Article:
More than 50,000 people fled from Nagorno-Karabakh to Armenia

Almost 120,000 ethnic Armenians lived in the Nagorno-Karabakh enclave, which is internationally recognized as part of Azerbaijan.

More than 50,000 people fled from Nagorno-Karabakh to Armenia

Almost 120,000 ethnic Armenians lived in the Nagorno-Karabakh enclave, which is internationally recognized as part of Azerbaijan. Azerbaijan reopened the only road from Nagorno-Karabakh to Armenia on Sunday after months. The blockade had significantly worsened the humanitarian situation for the people in the region.

Armenian Prime Minister Nikol Pashinyan said his country was ready to accept 40,000 refugees. So far, however, the authorities have only managed to accommodate around 2,850 people.

Meanwhile, Azerbaijani authorities said they had arrested a former high-ranking government official of the pro-Armenian forces in Nagorno-Karabakh. Ruben Vardanyan was picked up on his way to Armenia and handed over to officials in Baku, the border guard said. The businessman headed the government in Nagorno-Karabakh from November 2022 to February 2023.

Armenia and Azerbaijan have been fighting over Nagorno-Karabakh for decades. Yerevan has accused Baku of planning "ethnic cleansing" in the region after Azerbaijan launched a large-scale military offensive there on September 19.

Just one day later, the pro-Armenian fighters in Nagorno-Karabakh had to admit defeat and accept a ceasefire agreement. Baku now wants to fully reintegrate the self-proclaimed Republic of Nagorno-Karabakh into its territory.

On Wednesday it was said from Baku that 192 Azerbaijani soldiers and one civilian had been killed in the military offensive. More than 500 other Azerbaijani soldiers were also injured, the Health Ministry said. The pro-Armenian side reported 213 deaths.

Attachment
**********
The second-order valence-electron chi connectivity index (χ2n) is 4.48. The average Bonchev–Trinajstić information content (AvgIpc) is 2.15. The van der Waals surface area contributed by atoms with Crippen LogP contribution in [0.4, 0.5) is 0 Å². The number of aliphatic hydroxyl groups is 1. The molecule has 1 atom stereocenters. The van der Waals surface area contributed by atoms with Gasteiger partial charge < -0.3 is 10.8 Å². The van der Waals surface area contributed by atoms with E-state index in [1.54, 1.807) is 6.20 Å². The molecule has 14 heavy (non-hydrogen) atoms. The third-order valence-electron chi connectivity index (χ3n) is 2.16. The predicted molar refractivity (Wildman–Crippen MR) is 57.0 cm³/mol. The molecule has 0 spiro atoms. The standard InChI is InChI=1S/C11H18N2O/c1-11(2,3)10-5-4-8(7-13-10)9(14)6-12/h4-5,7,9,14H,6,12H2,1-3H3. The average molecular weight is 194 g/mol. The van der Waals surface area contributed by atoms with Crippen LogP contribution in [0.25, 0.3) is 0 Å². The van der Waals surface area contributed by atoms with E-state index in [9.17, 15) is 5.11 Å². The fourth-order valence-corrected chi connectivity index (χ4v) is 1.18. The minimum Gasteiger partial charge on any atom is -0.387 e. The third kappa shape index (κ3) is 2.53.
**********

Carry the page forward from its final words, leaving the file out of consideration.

Meanwhile, Foreign Minister Baerbock called for international observers to be sent to Nagorno-Karabakh. “Nobody really knows how the people there are doing and what they have to go through,” explained the minister on Wednesday in Berlin. "We now need transparency and the eyes and ears of the international community on site. Together with our partners, we will work with all our might to send observers as quickly as possible."

She appealed to Baku to accept such a deployment. If Azerbaijan were to allow these observers, it would be a "vote of trust" that Azerbaijan is serious "about its commitments to the security and well-being of the people," Baerbock continued.

In addition, humanitarian aid should be increased “once again significantly”. The minister explained that the additional funding for the International Committee of the Red Cross (ICRC) would be increased from two to five million euros. After the months-long blockade, there is still a lack of almost everything “that is needed for a life of dignity: food, medicine or sanitary products.”

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